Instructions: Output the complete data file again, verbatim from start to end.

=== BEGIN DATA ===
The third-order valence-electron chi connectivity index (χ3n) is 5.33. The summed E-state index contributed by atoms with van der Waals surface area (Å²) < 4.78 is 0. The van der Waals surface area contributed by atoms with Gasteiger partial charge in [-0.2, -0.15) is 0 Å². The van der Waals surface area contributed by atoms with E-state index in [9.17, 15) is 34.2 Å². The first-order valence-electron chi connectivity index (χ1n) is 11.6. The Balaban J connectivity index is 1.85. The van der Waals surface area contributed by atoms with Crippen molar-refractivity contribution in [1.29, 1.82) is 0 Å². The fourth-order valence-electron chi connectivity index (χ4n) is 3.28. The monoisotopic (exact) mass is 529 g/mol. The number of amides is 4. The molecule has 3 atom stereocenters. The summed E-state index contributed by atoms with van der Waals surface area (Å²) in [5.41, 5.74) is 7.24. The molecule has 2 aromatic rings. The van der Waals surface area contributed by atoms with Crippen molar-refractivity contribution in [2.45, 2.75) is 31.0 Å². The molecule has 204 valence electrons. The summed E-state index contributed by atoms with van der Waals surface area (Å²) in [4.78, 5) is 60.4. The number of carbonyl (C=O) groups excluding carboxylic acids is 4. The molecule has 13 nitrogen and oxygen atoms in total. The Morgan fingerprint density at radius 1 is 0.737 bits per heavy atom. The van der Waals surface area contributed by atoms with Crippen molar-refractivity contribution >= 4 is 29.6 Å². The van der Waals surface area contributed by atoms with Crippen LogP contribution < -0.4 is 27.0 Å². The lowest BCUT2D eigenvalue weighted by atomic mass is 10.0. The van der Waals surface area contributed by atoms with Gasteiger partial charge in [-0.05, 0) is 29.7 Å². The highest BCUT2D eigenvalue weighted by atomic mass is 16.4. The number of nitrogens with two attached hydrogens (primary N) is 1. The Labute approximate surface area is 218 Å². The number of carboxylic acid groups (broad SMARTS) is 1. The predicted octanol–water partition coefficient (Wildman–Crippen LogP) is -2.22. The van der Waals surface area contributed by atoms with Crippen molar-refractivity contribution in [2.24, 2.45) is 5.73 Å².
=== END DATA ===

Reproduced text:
The third-order valence-electron chi connectivity index (χ3n) is 5.33. The summed E-state index contributed by atoms with van der Waals surface area (Å²) < 4.78 is 0. The van der Waals surface area contributed by atoms with Gasteiger partial charge in [-0.2, -0.15) is 0 Å². The van der Waals surface area contributed by atoms with E-state index in [9.17, 15) is 34.2 Å². The first-order valence-electron chi connectivity index (χ1n) is 11.6. The Balaban J connectivity index is 1.85. The van der Waals surface area contributed by atoms with Crippen molar-refractivity contribution in [1.29, 1.82) is 0 Å². The fourth-order valence-electron chi connectivity index (χ4n) is 3.28. The monoisotopic (exact) mass is 529 g/mol. The number of amides is 4. The molecule has 3 atom stereocenters. The summed E-state index contributed by atoms with van der Waals surface area (Å²) in [5.41, 5.74) is 7.24. The molecule has 2 aromatic rings. The van der Waals surface area contributed by atoms with Crippen molar-refractivity contribution in [2.45, 2.75) is 31.0 Å². The molecule has 204 valence electrons. The summed E-state index contributed by atoms with van der Waals surface area (Å²) in [4.78, 5) is 60.4. The number of carbonyl (C=O) groups excluding carboxylic acids is 4. The molecule has 13 nitrogen and oxygen atoms in total. The Morgan fingerprint density at radius 1 is 0.737 bits per heavy atom. The van der Waals surface area contributed by atoms with Crippen molar-refractivity contribution >= 4 is 29.6 Å². The van der Waals surface area contributed by atoms with Crippen LogP contribution < -0.4 is 27.0 Å². The lowest BCUT2D eigenvalue weighted by atomic mass is 10.0. The van der Waals surface area contributed by atoms with Gasteiger partial charge in [-0.05, 0) is 29.7 Å². The highest BCUT2D eigenvalue weighted by atomic mass is 16.4. The number of nitrogens with two attached hydrogens (primary N) is 1. The Labute approximate surface area is 218 Å². The number of carboxylic acid groups (broad SMARTS) is 1. The predicted octanol–water partition coefficient (Wildman–Crippen LogP) is -2.22. The van der Waals surface area contributed by atoms with Crippen molar-refractivity contribution in [2.24, 2.45) is 5.73 Å².